THM troubles grow in N.L. water supplies, tests show
Number of communities with high levels of disinfection byproduct have nearly doubled since 2000
Bonavista town clerk David Hiscock is frustrated. He says he has consulted with experts about the possible long-term effects of trihalomethanes, or THMs, in the local water supply.
He says he feels he is getting mixed messages.
"Why on the one hand do they say it may never cause a problem, why on the other hand would they come out and have parameters set and do the testing and tell you that you're over the [THM] limit?" Hiscock told CBC News.
"So you're frustrated and confused."
Bonavista is not the only town in the province dealing with levels of THMs and HAAs, byproducts of chlorination, that exceed federal guidelines.
In fact, over the past 13 years, the number of Newfoundland and Labrador communities with high levels of THMs in their drinking water has nearly doubled.
And more than 160 water supplies in the province currently exceed HAA guidelines.
Despite the rise in affected communities, the provincial government insists high chlorination byproduct levels are better than the alternative — problems caused by a lack of chlorination in water supplies.
And cost is an issue in finding a more permanent fix for the problem in many areas.
Issue 1st hit the headlines in 1999
The issue became widely known in 1999, after CBC News filed an access-to-information request for the levels of THMs in water systems across the province.
In 2000, then Environment Minister Oliver Langdon finally released that information, revealing that 68 public water supplies in 63 communities had levels of THMs that were above Health Canada guidelines.
The provincial government now posts its quarterly water reports online.
In the latest report, the number of water supplies with high THM levels has nearly doubled, to 128. In total, 119 communities are affected.
Health Canada's Guidelines for Canadian Drinking Water Quality state THM levels should not exceed 100 micrograms per litre.
The issue is more strictly enforced south of the border, with regulations in place rather than guidelines.
The United States Environmental Protection Agency's Safe Drinking Water Act says levels cannot exceed 80 micrograms per litre.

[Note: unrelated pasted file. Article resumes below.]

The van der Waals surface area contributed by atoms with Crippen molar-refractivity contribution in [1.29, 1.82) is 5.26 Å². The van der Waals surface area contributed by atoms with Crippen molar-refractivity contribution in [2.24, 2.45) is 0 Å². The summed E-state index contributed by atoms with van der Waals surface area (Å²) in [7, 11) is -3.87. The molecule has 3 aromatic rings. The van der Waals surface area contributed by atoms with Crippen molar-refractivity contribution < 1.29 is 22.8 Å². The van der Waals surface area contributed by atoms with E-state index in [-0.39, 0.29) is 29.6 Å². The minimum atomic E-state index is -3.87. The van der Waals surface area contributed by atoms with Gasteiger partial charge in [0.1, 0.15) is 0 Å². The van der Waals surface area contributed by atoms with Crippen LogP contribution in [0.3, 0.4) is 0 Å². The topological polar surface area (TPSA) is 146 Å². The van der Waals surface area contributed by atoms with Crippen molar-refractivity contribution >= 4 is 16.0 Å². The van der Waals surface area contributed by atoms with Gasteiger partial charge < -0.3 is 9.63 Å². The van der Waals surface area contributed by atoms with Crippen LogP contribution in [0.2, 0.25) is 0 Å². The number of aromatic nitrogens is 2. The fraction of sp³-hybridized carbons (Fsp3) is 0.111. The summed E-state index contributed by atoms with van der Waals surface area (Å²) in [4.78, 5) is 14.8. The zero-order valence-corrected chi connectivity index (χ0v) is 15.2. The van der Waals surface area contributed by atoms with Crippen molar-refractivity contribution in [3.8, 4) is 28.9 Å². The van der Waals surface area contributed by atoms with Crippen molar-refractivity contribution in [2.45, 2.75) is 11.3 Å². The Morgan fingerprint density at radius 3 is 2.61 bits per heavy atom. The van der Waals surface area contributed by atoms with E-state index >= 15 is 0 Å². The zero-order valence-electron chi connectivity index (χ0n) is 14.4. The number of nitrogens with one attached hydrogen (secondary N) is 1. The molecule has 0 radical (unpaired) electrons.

In Newfoundland and Labrador, there are towns with levels that are up to five times higher than Health Canada's guidelines suggest.
The provincial government uses chlorine to ensure that tap water is safe to drink, killing possible disease-causing bacteria like salmonella and E. coli, and other microbes.
But problems with chlorination arise when used on surface water supplies, like ponds and rivers. Those bodies of water can collect organic material, like dead leaves and animal waste, and when that matter comes into contact with chlorine, it can react to produce disinfection byproducts.
The most common form of disinfection byproducts are THMs, which includes chloroform, a possible carcinogen.
Health Canada's website states that there are risks involved when chlorinating water.
Several studies on humans have found a link between long-term exposure to high levels of THMs and a higher risk of bladder and colon cancers. Health Canada reports that high levels of THMs have also been linked to a possible increase in miscarriages and stillbirths.
But Health Canada says further research is necessary to confirm these potential health risks.
Residents don't have to directly drink the water to be possibly affected by these disinfection byproducts. According to the Centers for Disease Control and Prevention website, those who take hot showers or baths face more exposure to THMs through skin contact and inhalation than through drinking water.
Benefits outweigh risks, officials say
Health Canada and the provincial government both say that the benefits of chlorination outweigh the possible risks associated with THMs.
"We are making sure we're addressing the most immediate danger to [residents], which is to make sure that there is nothing in the water that's going to make them sick," Environment Minister Tom Hedderson said.
"We believe that it would take a lifetime of exposure to THMs to make some significant differences to your health."
Hedderson acknowledges the province is responsible for water testing, but says it's up to the towns to relay information about THMs in local water supplies to the public.
"If an anomaly comes up with regard to any risk to the residents, we would jump on that immediately," he said.
"But with THMs, that's a long-term one, so naturally, when we release our results, that would go back to the municipalities, and it's up to them then... to put an advisory out that says, 'Here's the state of your water.' "
High levels surprise some residents
Many residents in Pouch Cove aren't thrilled with the quality of their local water. Some say it's not fit to drink.
Other disinfection byproducts
THMs are not the only disinfection byproduct that's showing up in alarming amounts in water supplies in Newfoundland and Labrador.
Health Canada guidelines state that haloacetic acids — more commonly known as HAAs — should not exceed levels of 80 micrograms per litre.